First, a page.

One of the perks of living within a reasonable driving distance of Washington D.C. is that you get to be around for major events. Over the weekend I was present for two events that directly addressed the current and future state of science in the United States, one as a participant and the other as an observer. Each of these events approached the subject of science’s future in different ways with different motivations, but had enough in common that they combined to give me a sense of cautious optimism I haven’t had since January 21st.
The event I was directly involved with was the Smithsonian Earth Optimism Summit, a weekend-long conference bringing together professionals, researchers, and students to discuss what’s working and what can be improved in conservation. Talks and discussion sessions were geared towards general audiences, and at no point did any of the sessions seem cheesy in the way TED talks can sometimes get. In fact, most of them were downright reasonable and often inspiring. In the Movement of Life session, researchers showed how emerging technologies are allowing us to track everything from deforestation to migratory mammals, while also providing incredible opportunities to bring in citizen scientists. The At Home with Conservation session provided great examples of easy ways people can protect biodiversity in their own yards, schools, and neighborhoods. The Restoring Nature session proved that even in the most broken places, nature can return and even thrive if only we can give it a boost then get out of the way while it does its thing. The Make for the Planet event saw teams competing to develop new ways of solving conservation problems.
Of course it was impossible to ignore the other science-related event going on in Washington (and worldwide) on Saturday, the March for Science. While most of my Saturday was devoted to helping with or attending parts of the Earth Optimism Summit, I did steal away just in time to see the beginning of the march itself. The March for Science has certainly had its share of growing pains, particularly with the organizers’ treatment (or lack thereof) of diversity in the lead-up to the event. However, the day of the march itself, based on the accounts of others who were there much longer than I was, seemed to live up to its potential, with thousands showing up on the National Mall despite some gross weather. In the too-brief time I was out there among the crowd, I saw not just established and well-known scientists, but grad students, undergrads, high school students, people of all ages who appreciate the process and contributions of science regardless of their own background. Also more people in those inflatable T. rex costumes than I’ve ever seen in one place. As Ed Yong noted in his recap of the march, the movement seemed to find its voice at the right time.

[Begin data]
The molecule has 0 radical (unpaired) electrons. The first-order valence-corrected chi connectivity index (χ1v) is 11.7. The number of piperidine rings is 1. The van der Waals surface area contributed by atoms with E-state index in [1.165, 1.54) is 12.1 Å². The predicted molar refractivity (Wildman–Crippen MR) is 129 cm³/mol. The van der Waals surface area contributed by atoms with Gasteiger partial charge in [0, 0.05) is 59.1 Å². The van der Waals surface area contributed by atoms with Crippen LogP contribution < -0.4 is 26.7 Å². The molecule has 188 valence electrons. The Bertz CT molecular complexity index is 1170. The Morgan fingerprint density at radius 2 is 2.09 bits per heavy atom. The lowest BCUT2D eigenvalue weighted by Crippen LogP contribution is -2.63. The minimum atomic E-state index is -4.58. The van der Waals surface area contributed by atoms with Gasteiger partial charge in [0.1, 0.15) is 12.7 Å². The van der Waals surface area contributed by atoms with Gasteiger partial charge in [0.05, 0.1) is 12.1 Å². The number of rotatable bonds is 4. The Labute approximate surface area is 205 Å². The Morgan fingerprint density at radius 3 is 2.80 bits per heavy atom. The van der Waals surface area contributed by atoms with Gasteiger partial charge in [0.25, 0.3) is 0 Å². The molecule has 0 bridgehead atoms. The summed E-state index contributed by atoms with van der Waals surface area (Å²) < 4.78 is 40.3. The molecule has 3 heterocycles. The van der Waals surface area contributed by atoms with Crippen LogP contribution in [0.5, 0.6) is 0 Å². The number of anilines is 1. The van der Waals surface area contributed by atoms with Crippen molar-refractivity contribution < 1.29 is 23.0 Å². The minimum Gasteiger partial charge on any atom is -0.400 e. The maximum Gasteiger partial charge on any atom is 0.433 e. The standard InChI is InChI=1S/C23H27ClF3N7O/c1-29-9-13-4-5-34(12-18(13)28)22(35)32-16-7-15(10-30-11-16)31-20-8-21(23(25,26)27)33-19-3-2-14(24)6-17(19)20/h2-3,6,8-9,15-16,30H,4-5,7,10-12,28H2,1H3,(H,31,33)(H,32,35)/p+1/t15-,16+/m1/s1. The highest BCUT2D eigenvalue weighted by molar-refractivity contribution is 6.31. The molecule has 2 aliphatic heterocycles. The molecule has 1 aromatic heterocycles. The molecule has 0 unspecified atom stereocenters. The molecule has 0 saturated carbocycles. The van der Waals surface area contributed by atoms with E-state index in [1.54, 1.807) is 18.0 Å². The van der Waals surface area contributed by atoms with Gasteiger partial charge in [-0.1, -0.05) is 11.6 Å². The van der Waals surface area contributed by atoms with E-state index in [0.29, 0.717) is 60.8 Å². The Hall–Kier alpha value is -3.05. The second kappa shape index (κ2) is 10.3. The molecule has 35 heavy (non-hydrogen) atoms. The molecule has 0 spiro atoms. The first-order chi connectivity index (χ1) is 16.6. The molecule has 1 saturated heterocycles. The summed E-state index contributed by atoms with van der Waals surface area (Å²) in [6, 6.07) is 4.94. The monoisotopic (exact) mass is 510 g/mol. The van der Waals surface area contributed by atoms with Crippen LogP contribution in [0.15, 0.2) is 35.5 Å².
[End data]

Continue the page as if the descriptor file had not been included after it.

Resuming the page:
Though both the Earth Optimism Summit and the March for Science were very different events in execution, they both proved the importance of science as the best set of tools we have for solving the big problems facing our world. The summit showed why these tools are worth defending, and the march showed that the people willing to do the defending extend into walks of life far beyond academic and government science. This apparently wasn’t lost on attendees of either event, as there was quite a bit of overlap in speakers at both the summit and the march, and marchers and summit attendees could be seen constantly streaming in and out of the doors of the conference center as they moved between events.
However, in order for the pro-science movement to endure, a couple major issues need addressing. As mentioned before, the March for Science had some very public problems maintaining a coherent and adequate commitment to diversity leading up to the march itself that at times devolved into internet harassment and members of the organizing committee walking out. Diversity is essential to science and it’s not hyperbole to say that the consequences of a collapse of science will reach into every aspect of human existence. To deny the importance of diversity and representation in science in favor of seeming “less partisan” is to hamstring the very potential that science has to benefit humanity. Which brings me to the next issue: this persistent push to make science seem “apolitical.”
Science is ideally non-partisan, but it has never been apolitical. Science exists in society and is deeply affected by the things that affect the human beings existing within and around it. To say that science is some perfect philosophy that always finds the right answer without any interference from the prejudices of the time is simply inaccurate. To say that science should strive to be apolitical when one particular political party is responsible for the vast majority of the recent hostility towards scientists (and even the concept of facts) is simply inaccurate. Scientists should always report the reality of their observations, and that includes identifying their attackers. So in that spirit, I’m happy to accept support for science from Republicans, but after all their shenanigans the onus is on them to come to the table in good faith, and also to kindly knock off all the scientifically indefensible agendas like climate change denial, politically-motivated funding cuts, meddling with women’s health, discrimination based on race and gender identity, and the rest of that very, very long list.
There’s a lot of work to do to make American science great again, but this past weekend made me feel a lot better about it. This work is worth doing, and a lot of people seem to be willing to chip in if we’ll invite them.
Author disclosure: my current research is part of the Smithsonian Movement of Life Initiative, parts of which were presented at the Earth Optimism Summit. As always opinions are mine alone and don’t represent those of any of my employers, funding sources, affiliated groups, or even friends and family members.